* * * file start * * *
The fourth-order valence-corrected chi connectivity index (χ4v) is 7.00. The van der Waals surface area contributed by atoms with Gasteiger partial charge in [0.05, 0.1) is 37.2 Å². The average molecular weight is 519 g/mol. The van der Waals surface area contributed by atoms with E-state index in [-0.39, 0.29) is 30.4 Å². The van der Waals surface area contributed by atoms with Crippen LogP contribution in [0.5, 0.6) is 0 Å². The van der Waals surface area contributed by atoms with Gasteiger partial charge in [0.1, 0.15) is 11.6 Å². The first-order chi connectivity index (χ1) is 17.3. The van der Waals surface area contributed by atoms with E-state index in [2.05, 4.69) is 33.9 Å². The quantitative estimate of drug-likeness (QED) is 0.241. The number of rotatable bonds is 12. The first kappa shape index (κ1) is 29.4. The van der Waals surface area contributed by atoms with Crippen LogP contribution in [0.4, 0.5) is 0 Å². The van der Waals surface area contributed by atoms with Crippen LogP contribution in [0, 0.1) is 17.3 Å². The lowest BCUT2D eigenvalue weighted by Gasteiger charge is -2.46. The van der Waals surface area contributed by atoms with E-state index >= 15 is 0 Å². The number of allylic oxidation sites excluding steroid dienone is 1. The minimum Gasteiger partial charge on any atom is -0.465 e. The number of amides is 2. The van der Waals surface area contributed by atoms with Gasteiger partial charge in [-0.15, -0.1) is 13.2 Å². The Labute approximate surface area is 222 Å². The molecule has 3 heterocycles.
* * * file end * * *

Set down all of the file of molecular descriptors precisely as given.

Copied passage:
The fourth-order valence-corrected chi connectivity index (χ4v) is 7.00. The van der Waals surface area contributed by atoms with Gasteiger partial charge in [0.05, 0.1) is 37.2 Å². The average molecular weight is 519 g/mol. The van der Waals surface area contributed by atoms with E-state index in [-0.39, 0.29) is 30.4 Å². The van der Waals surface area contributed by atoms with Crippen LogP contribution in [0.5, 0.6) is 0 Å². The van der Waals surface area contributed by atoms with Gasteiger partial charge in [0.1, 0.15) is 11.6 Å². The first-order chi connectivity index (χ1) is 17.3. The van der Waals surface area contributed by atoms with E-state index in [2.05, 4.69) is 33.9 Å². The quantitative estimate of drug-likeness (QED) is 0.241. The number of rotatable bonds is 12. The first kappa shape index (κ1) is 29.4. The van der Waals surface area contributed by atoms with Crippen LogP contribution in [0.4, 0.5) is 0 Å². The van der Waals surface area contributed by atoms with Crippen LogP contribution in [0, 0.1) is 17.3 Å². The lowest BCUT2D eigenvalue weighted by Gasteiger charge is -2.46. The van der Waals surface area contributed by atoms with E-state index >= 15 is 0 Å². The number of allylic oxidation sites excluding steroid dienone is 1. The minimum Gasteiger partial charge on any atom is -0.465 e. The number of amides is 2. The van der Waals surface area contributed by atoms with Gasteiger partial charge in [-0.15, -0.1) is 13.2 Å². The Labute approximate surface area is 222 Å². The molecule has 3 heterocycles.